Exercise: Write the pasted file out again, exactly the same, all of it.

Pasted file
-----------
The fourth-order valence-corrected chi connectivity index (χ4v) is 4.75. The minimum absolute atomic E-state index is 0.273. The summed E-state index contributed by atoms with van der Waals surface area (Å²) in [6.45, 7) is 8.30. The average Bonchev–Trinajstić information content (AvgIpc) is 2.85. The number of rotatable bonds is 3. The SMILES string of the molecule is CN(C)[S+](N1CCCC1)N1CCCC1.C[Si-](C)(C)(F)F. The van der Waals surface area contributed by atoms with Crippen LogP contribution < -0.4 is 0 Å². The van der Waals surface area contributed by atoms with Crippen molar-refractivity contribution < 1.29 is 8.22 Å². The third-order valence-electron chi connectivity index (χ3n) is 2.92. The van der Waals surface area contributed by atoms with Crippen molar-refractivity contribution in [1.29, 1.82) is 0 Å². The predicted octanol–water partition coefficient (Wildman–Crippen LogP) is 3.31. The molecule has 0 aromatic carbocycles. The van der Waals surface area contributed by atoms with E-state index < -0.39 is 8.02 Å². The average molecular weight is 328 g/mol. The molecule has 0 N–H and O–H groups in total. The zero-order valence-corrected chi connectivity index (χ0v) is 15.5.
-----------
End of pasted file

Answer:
The fourth-order valence-corrected chi connectivity index (χ4v) is 4.75. The minimum absolute atomic E-state index is 0.273. The summed E-state index contributed by atoms with van der Waals surface area (Å²) in [6.45, 7) is 8.30. The average Bonchev–Trinajstić information content (AvgIpc) is 2.85. The number of rotatable bonds is 3. The SMILES string of the molecule is CN(C)[S+](N1CCCC1)N1CCCC1.C[Si-](C)(C)(F)F. The van der Waals surface area contributed by atoms with Crippen LogP contribution < -0.4 is 0 Å². The van der Waals surface area contributed by atoms with Crippen molar-refractivity contribution < 1.29 is 8.22 Å². The third-order valence-electron chi connectivity index (χ3n) is 2.92. The van der Waals surface area contributed by atoms with Crippen molar-refractivity contribution in [1.29, 1.82) is 0 Å². The predicted octanol–water partition coefficient (Wildman–Crippen LogP) is 3.31. The molecule has 0 aromatic carbocycles. The van der Waals surface area contributed by atoms with E-state index < -0.39 is 8.02 Å². The average molecular weight is 328 g/mol. The molecule has 0 N–H and O–H groups in total. The zero-order valence-corrected chi connectivity index (χ0v) is 15.5.